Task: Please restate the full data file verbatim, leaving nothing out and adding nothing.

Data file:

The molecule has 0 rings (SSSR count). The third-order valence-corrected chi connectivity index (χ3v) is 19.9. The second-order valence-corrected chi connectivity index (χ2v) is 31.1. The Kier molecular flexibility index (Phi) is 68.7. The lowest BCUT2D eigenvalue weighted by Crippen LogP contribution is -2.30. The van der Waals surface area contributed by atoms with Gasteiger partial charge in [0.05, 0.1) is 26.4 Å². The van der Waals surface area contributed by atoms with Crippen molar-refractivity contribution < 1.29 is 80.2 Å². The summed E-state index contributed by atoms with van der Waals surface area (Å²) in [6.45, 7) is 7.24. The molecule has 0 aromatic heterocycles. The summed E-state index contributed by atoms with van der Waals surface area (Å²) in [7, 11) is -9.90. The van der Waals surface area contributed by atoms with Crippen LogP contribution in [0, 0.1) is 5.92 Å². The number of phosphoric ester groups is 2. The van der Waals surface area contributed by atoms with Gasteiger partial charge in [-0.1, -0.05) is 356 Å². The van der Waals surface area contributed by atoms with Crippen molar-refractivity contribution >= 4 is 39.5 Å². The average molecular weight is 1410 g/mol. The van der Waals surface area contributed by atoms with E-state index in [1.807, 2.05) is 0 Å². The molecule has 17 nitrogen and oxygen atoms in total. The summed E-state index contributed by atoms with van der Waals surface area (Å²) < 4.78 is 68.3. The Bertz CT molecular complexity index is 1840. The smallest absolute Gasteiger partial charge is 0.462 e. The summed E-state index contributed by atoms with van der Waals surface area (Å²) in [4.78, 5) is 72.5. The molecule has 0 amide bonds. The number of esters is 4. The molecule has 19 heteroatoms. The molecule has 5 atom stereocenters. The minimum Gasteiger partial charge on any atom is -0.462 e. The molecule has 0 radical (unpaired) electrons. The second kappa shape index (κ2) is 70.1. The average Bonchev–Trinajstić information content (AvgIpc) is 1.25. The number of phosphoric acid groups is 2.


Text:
The molecule has 0 rings (SSSR count). The third-order valence-corrected chi connectivity index (χ3v) is 19.9. The second-order valence-corrected chi connectivity index (χ2v) is 31.1. The Kier molecular flexibility index (Phi) is 68.7. The lowest BCUT2D eigenvalue weighted by Crippen LogP contribution is -2.30. The van der Waals surface area contributed by atoms with Gasteiger partial charge in [0.05, 0.1) is 26.4 Å². The van der Waals surface area contributed by atoms with Crippen molar-refractivity contribution < 1.29 is 80.2 Å². The summed E-state index contributed by atoms with van der Waals surface area (Å²) in [6.45, 7) is 7.24. The molecule has 0 aromatic heterocycles. The summed E-state index contributed by atoms with van der Waals surface area (Å²) in [7, 11) is -9.90. The van der Waals surface area contributed by atoms with Crippen LogP contribution in [0, 0.1) is 5.92 Å². The number of phosphoric ester groups is 2. The van der Waals surface area contributed by atoms with Gasteiger partial charge in [-0.1, -0.05) is 356 Å². The van der Waals surface area contributed by atoms with Crippen molar-refractivity contribution >= 4 is 39.5 Å². The average molecular weight is 1410 g/mol. The van der Waals surface area contributed by atoms with E-state index in [1.807, 2.05) is 0 Å². The molecule has 17 nitrogen and oxygen atoms in total. The summed E-state index contributed by atoms with van der Waals surface area (Å²) < 4.78 is 68.3. The Bertz CT molecular complexity index is 1840. The smallest absolute Gasteiger partial charge is 0.462 e. The summed E-state index contributed by atoms with van der Waals surface area (Å²) in [4.78, 5) is 72.5. The molecule has 0 amide bonds. The number of esters is 4. The molecule has 19 heteroatoms. The molecule has 5 atom stereocenters. The minimum Gasteiger partial charge on any atom is -0.462 e. The molecule has 0 radical (unpaired) electrons. The second kappa shape index (κ2) is 70.1. The average Bonchev–Trinajstić information content (AvgIpc) is 1.25. The number of phosphoric acid groups is 2.